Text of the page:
Surf music was a popular form of rock music that flourished in the early 1960s. The movie "Pulp Fiction" used surf music for its soundtrack and this helped to popularize surf music and make it hip once again. Surf music was one of the first popular forms of music to make extensive use of the electric bass guitar. If you are interested in learning how to play surf bass guitar, take the time to study the music and find the right sound.
Things You'll Need:
- Surf Music Recordings
- Guitar Pick
- Bass Guitar
- Bass Amplifier
Get the right equipment. Surf musicians rely mostly on Fender guitars and Fender amplifiers. Danelectro and Mostrite guitars were also popular because they were less expensive. Buy a Fender bass, or Fender copy, and plug it into a Fender bass amplifier.
Develop your right hand and timing techniques. Learn how to play the strings with your index and middle fingers, and with a guitar pick as well. Surf bass guitarists use both techniques. Play the open strings and don't worry about fretting the notes. Practice with a metronome to develop timing technique. Set the metronome at a slow pace to play in 4/4 time. The metronome will click 1-2-3-4. Play half notes, two notes per four-beat measure. Play quarter notes, one note per beat. Play a quarter note on the first and third beats while remaining silent on the second and fourth beats. Play eighth notes, two notes per beat. Practice the exercises with both your fingers and a guitar pick. The guitar pick works well for eighth notes.
Develop proper left hand technique. A simple exercise for the left hand is the chromatic scale. Play the first string open, then play the first fret with your first finger, the second fret with your second finger, the third fret with your third finger, and the fourth fret with your fourth finger while plucking the string with your right hand. Keep your thumb on the back of the guitar neck. Continue the exercise on the other three strings.
Study the Ventures and other surf music icons. Surf music is divided into two types, instrumental music and vocal music. The Ventures are an example of the former and the Beach Boys are an example of the latter. The Ventures used two guitars, a bass guitar and drums. Link Wray, Dick Dale and the Del-Tones also helped to create the surf music songbook. Study the recordings to understand the role of the bass guitar in surf music.
Learn basic chord theory and arpeggios. Since the music is heavily guitar based, most of the songs are in guitar-friendly keys such as E, A, G, C and D. The songs tend to be three-chord songs. Walking bass lines in rock music tend to stay with the primary notes of the chord rather than playing chromatic tones like jazz bassists. Chart out the notes for each chord in the primary key. For example, the primary chords for the key of C major are C, F and G (and G7).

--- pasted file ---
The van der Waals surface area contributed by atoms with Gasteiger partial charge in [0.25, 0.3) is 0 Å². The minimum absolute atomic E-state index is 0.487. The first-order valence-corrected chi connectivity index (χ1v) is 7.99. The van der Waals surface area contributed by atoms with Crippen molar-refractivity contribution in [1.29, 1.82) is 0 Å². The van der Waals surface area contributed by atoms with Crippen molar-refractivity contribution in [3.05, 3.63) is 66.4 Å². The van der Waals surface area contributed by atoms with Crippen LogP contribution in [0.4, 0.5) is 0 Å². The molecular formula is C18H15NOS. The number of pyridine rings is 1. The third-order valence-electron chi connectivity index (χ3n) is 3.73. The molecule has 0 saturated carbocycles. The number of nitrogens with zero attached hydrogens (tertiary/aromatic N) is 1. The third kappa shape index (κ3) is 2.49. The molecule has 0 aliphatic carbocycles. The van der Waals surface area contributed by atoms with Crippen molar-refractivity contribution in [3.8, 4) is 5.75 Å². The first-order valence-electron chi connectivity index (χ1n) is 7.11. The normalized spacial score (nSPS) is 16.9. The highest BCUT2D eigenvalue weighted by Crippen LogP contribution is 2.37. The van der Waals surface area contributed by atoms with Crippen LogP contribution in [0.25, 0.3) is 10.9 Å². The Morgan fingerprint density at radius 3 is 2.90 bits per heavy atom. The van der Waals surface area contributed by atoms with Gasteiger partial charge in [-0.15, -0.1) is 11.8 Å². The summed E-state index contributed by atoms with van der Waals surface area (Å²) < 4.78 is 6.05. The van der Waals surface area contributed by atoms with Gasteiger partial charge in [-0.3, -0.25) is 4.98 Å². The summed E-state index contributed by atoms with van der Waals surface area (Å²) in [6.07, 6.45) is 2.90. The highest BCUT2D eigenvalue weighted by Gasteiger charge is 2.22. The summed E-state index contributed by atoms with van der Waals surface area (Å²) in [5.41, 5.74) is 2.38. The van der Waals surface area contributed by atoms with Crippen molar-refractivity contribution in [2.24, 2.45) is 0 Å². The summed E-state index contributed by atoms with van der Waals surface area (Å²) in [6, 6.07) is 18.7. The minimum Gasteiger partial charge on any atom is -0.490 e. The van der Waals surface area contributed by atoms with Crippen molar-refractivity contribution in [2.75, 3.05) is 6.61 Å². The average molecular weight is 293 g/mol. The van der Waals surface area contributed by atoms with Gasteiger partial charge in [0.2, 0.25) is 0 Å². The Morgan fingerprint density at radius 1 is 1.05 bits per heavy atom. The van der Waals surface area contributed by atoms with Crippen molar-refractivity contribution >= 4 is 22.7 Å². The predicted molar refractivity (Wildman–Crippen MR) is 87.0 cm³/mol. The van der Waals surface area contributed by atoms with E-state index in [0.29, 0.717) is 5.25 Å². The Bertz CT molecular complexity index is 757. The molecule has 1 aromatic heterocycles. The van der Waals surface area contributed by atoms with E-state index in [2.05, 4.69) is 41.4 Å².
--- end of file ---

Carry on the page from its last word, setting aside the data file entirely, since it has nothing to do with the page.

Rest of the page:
Play walking bass lines. The bass guitar in surf music usually plays a walking bass line, playing one note for each beat. The simple way to play a walking bass line is to play the arpeggio and add the sixth or seventh note of the scale. For example, a walking bass line for C major would be C-E-G-A-C-A-G-E played over two measures.
Learn to play "Pipeline" by the Ventures, one of the most well-known surf music songs. It is relatively simple to play on the bass. The song has three parts: an intro, the main body of the song and a bridge. The song is in the key of E minor. The intro is all E minor. The bass guitar simply plays E on the first beat and B on the third beat. The main body of the song is divided into two parts. Part one is E minor for four measures and A minor for four measures. The second part alternates between B major and C major. Charted out it looks like Em-Em-Em-Em-Am-Am-Am-Am-B-C-B-C. Play E on the first beat and G on the third beat for E minor. Play A on the first beat and C on the third beat for A minor. Play the B and C for B major and C major. The bridge walks down from A minor, to G major, to F major to E minor. Simply play A-G-F-E on the bass.
Build a surf music repertoire. Listen to the recordings and figure out the bass lines that the bass guitarist is playing. Tweak your amp and bass guitar to match the tone of the bass guitar on the recording.
Robert Russell began writing online professionally in 2010. He holds a Ph.D. in philosophy and is currently working on a book project exploring the relationship between art, entertainment and culture. He is the guitar player for the nationally touring cajun/zydeco band Creole Stomp. Russell travels with his laptop and writes many of his articles on the road between gigs.